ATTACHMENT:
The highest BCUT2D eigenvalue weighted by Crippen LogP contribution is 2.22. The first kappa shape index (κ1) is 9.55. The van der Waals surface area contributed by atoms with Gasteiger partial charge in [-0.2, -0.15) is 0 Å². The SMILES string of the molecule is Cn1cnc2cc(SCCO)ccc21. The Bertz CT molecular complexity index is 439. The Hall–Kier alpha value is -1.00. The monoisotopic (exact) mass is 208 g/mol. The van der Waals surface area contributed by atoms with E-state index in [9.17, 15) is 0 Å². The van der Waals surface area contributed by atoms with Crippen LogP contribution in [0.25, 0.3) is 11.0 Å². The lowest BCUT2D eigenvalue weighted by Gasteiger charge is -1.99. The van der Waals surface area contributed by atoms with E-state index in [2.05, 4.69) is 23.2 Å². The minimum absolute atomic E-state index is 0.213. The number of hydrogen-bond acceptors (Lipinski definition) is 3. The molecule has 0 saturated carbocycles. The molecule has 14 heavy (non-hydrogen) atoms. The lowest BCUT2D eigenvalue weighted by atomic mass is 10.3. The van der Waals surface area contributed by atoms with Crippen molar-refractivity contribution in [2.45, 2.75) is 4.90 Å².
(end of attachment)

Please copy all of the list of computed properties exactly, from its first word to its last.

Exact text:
The highest BCUT2D eigenvalue weighted by Crippen LogP contribution is 2.22. The first kappa shape index (κ1) is 9.55. The van der Waals surface area contributed by atoms with Gasteiger partial charge in [-0.2, -0.15) is 0 Å². The SMILES string of the molecule is Cn1cnc2cc(SCCO)ccc21. The Bertz CT molecular complexity index is 439. The Hall–Kier alpha value is -1.00. The monoisotopic (exact) mass is 208 g/mol. The van der Waals surface area contributed by atoms with E-state index in [9.17, 15) is 0 Å². The van der Waals surface area contributed by atoms with Crippen LogP contribution in [0.25, 0.3) is 11.0 Å². The lowest BCUT2D eigenvalue weighted by Gasteiger charge is -1.99. The van der Waals surface area contributed by atoms with E-state index in [2.05, 4.69) is 23.2 Å². The minimum absolute atomic E-state index is 0.213. The number of hydrogen-bond acceptors (Lipinski definition) is 3. The molecule has 0 saturated carbocycles. The molecule has 14 heavy (non-hydrogen) atoms. The lowest BCUT2D eigenvalue weighted by atomic mass is 10.3. The van der Waals surface area contributed by atoms with Crippen molar-refractivity contribution in [2.45, 2.75) is 4.90 Å².